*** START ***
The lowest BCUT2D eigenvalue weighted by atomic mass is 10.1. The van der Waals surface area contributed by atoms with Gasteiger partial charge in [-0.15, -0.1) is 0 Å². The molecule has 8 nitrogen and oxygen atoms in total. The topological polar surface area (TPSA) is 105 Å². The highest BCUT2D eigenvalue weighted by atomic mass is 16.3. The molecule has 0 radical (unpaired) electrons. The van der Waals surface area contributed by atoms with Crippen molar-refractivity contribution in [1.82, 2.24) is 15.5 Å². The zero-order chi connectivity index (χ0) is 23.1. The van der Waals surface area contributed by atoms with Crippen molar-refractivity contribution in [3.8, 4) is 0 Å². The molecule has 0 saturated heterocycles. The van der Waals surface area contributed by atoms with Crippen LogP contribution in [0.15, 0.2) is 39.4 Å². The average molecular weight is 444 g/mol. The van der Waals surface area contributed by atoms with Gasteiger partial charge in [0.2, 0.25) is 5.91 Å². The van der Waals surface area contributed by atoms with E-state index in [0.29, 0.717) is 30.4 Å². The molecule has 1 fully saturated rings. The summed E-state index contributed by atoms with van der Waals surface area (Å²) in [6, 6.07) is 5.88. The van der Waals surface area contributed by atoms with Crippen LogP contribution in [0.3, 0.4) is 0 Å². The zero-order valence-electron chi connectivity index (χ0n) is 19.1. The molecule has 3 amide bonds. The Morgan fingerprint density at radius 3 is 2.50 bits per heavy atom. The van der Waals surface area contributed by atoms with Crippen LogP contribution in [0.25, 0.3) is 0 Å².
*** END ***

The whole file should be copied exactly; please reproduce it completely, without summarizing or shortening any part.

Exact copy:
The lowest BCUT2D eigenvalue weighted by atomic mass is 10.1. The van der Waals surface area contributed by atoms with Gasteiger partial charge in [-0.15, -0.1) is 0 Å². The molecule has 8 nitrogen and oxygen atoms in total. The topological polar surface area (TPSA) is 105 Å². The highest BCUT2D eigenvalue weighted by atomic mass is 16.3. The molecule has 0 radical (unpaired) electrons. The van der Waals surface area contributed by atoms with Crippen molar-refractivity contribution in [1.82, 2.24) is 15.5 Å². The zero-order chi connectivity index (χ0) is 23.1. The van der Waals surface area contributed by atoms with Crippen molar-refractivity contribution in [3.8, 4) is 0 Å². The molecule has 0 saturated heterocycles. The van der Waals surface area contributed by atoms with Crippen LogP contribution in [0.15, 0.2) is 39.4 Å². The average molecular weight is 444 g/mol. The van der Waals surface area contributed by atoms with Gasteiger partial charge in [0.2, 0.25) is 5.91 Å². The van der Waals surface area contributed by atoms with E-state index in [0.29, 0.717) is 30.4 Å². The molecule has 1 fully saturated rings. The summed E-state index contributed by atoms with van der Waals surface area (Å²) in [6, 6.07) is 5.88. The van der Waals surface area contributed by atoms with Crippen LogP contribution in [0.3, 0.4) is 0 Å². The zero-order valence-electron chi connectivity index (χ0n) is 19.1. The molecule has 3 amide bonds. The Morgan fingerprint density at radius 3 is 2.50 bits per heavy atom. The van der Waals surface area contributed by atoms with Crippen LogP contribution in [0.25, 0.3) is 0 Å².